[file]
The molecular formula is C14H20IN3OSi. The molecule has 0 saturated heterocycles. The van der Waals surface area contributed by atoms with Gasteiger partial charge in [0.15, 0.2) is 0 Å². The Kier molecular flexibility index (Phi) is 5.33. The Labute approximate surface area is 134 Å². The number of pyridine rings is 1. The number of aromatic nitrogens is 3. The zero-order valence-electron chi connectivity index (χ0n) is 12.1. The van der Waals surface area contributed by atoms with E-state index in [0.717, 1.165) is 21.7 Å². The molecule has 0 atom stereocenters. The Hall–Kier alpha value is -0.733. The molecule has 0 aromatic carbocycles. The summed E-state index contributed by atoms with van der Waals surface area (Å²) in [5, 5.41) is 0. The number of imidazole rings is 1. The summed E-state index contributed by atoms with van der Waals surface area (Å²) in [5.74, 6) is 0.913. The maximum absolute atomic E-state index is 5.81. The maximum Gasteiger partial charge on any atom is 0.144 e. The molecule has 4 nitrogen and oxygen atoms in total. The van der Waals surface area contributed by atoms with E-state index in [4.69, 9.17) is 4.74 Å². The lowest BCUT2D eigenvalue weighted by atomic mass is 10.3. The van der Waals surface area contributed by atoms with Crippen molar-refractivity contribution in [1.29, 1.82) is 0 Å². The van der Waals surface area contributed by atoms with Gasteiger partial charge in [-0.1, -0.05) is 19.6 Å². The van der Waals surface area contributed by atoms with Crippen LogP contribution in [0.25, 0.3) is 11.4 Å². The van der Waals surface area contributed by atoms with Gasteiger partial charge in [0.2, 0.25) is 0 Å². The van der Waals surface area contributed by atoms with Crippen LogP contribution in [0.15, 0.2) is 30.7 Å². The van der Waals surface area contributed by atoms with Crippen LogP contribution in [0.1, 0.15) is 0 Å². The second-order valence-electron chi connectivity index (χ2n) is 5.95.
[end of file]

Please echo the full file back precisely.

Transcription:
The molecular formula is C14H20IN3OSi. The molecule has 0 saturated heterocycles. The van der Waals surface area contributed by atoms with Gasteiger partial charge in [0.15, 0.2) is 0 Å². The Kier molecular flexibility index (Phi) is 5.33. The Labute approximate surface area is 134 Å². The number of pyridine rings is 1. The number of aromatic nitrogens is 3. The zero-order valence-electron chi connectivity index (χ0n) is 12.1. The van der Waals surface area contributed by atoms with E-state index in [0.717, 1.165) is 21.7 Å². The molecule has 0 atom stereocenters. The Hall–Kier alpha value is -0.733. The molecule has 0 aromatic carbocycles. The summed E-state index contributed by atoms with van der Waals surface area (Å²) in [5, 5.41) is 0. The number of imidazole rings is 1. The summed E-state index contributed by atoms with van der Waals surface area (Å²) in [5.74, 6) is 0.913. The maximum absolute atomic E-state index is 5.81. The maximum Gasteiger partial charge on any atom is 0.144 e. The molecule has 4 nitrogen and oxygen atoms in total. The van der Waals surface area contributed by atoms with E-state index in [4.69, 9.17) is 4.74 Å². The lowest BCUT2D eigenvalue weighted by atomic mass is 10.3. The van der Waals surface area contributed by atoms with Crippen molar-refractivity contribution in [1.29, 1.82) is 0 Å². The van der Waals surface area contributed by atoms with Gasteiger partial charge in [-0.1, -0.05) is 19.6 Å². The van der Waals surface area contributed by atoms with Crippen LogP contribution in [0.25, 0.3) is 11.4 Å². The van der Waals surface area contributed by atoms with Gasteiger partial charge in [0.2, 0.25) is 0 Å². The van der Waals surface area contributed by atoms with Crippen LogP contribution in [0.15, 0.2) is 30.7 Å². The van der Waals surface area contributed by atoms with Crippen LogP contribution in [0.1, 0.15) is 0 Å². The second-order valence-electron chi connectivity index (χ2n) is 5.95.